Driving With a Suspended or Revoked License in Florida (Part A)
Posted on September 13, 2010 in: Traffic Cases
Driving with a suspended license in Florida can result in a serious criminal charge. If you are convicted of driving with a suspended license in Florida, this will be a second degree misdemeanor, which carries a maximum 60 day jail sentence, and a maximum $500 fine.
If you never received notification that your license was suspended, a Miami traffic defense attorney may be able to help you beat the charge.
Therefore, you should never immediately plead guilty to driving with a suspended or revoked license in Florida. Instead, contact a Miami traffic defense attorney. An attorney can advise you on your license suspension and let you know what your legal options are for fighting the charges in court.
What happens if I was driving with a suspended license in Florida?
A first offense of driving with a suspended license in Florida will result in:
- a second degree misdemeanor;
- a maximum 60 day jail sentence; and
- a maximum fine of $500.
A second offense of driving with a suspended license in Florida will result in:
- a first degree misdemeanor;
- a maximum 1 year jail sentence; and
- a maximum fine of $1000.
A third or subsequent offense of driving with a suspended license in Florida (or a revoked license) will result in:
- a third degree felony;
- a maximum 5 year jail sentence; and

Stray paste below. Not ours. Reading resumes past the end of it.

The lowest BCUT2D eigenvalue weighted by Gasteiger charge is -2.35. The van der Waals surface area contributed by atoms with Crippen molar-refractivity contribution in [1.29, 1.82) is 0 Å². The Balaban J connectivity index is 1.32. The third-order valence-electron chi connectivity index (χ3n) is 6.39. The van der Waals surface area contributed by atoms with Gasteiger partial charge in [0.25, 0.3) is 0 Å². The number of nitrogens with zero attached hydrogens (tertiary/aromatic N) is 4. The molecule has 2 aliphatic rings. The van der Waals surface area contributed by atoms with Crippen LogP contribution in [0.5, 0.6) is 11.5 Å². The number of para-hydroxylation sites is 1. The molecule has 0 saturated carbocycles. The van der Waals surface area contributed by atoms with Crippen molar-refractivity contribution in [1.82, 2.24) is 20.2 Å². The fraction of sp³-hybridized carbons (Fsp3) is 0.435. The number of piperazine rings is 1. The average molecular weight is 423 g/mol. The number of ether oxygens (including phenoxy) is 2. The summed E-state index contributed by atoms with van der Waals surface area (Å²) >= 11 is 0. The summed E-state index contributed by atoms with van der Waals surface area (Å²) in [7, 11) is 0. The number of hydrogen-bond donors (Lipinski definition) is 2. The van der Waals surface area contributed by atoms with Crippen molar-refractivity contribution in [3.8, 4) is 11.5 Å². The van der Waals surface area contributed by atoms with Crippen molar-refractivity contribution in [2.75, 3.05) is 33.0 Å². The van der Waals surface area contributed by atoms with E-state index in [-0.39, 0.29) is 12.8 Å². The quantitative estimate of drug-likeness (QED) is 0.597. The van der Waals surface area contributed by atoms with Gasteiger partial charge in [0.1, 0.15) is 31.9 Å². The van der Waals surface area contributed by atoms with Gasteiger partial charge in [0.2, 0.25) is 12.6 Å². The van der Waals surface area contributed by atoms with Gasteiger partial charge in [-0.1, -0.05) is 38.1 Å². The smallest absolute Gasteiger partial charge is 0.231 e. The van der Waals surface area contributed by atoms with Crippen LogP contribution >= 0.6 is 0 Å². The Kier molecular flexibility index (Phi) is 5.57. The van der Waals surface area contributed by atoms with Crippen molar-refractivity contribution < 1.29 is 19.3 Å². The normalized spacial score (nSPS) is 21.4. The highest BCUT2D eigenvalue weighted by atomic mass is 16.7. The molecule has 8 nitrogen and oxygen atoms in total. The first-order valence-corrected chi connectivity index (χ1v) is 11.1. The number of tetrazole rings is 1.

- a maximum fine of $5,000.
What to Do If You Are Stopped for Driving With a Suspended License
After being pulled over for driving with a suspended or revoked license, do not make any statements to the police. Instead, remain silent, because anything you say or do may be used as evidence against you.
If your Miami traffic defense attorney can convince a judge that you weren’t aware of your suspension, then under Florida law, the court must reduce the charge to a non-criminal violation. To convince a judge, a Miami traffic defense attorney may show that you never received the proper notification of your driver’s license suspension.
If, perhaps, you changed your address after your Florida driver’s license was suspended, it is possible that you never received a suspension letter in the mail. This can easily be established, and this simple defense may prevent you from having a permanent criminal record. To find out whether you can fight your charge, you can get the advice of an experienced Miami traffic defense attorney.
Comments (2 Comments)
Sorry, the comment form is closed at this time.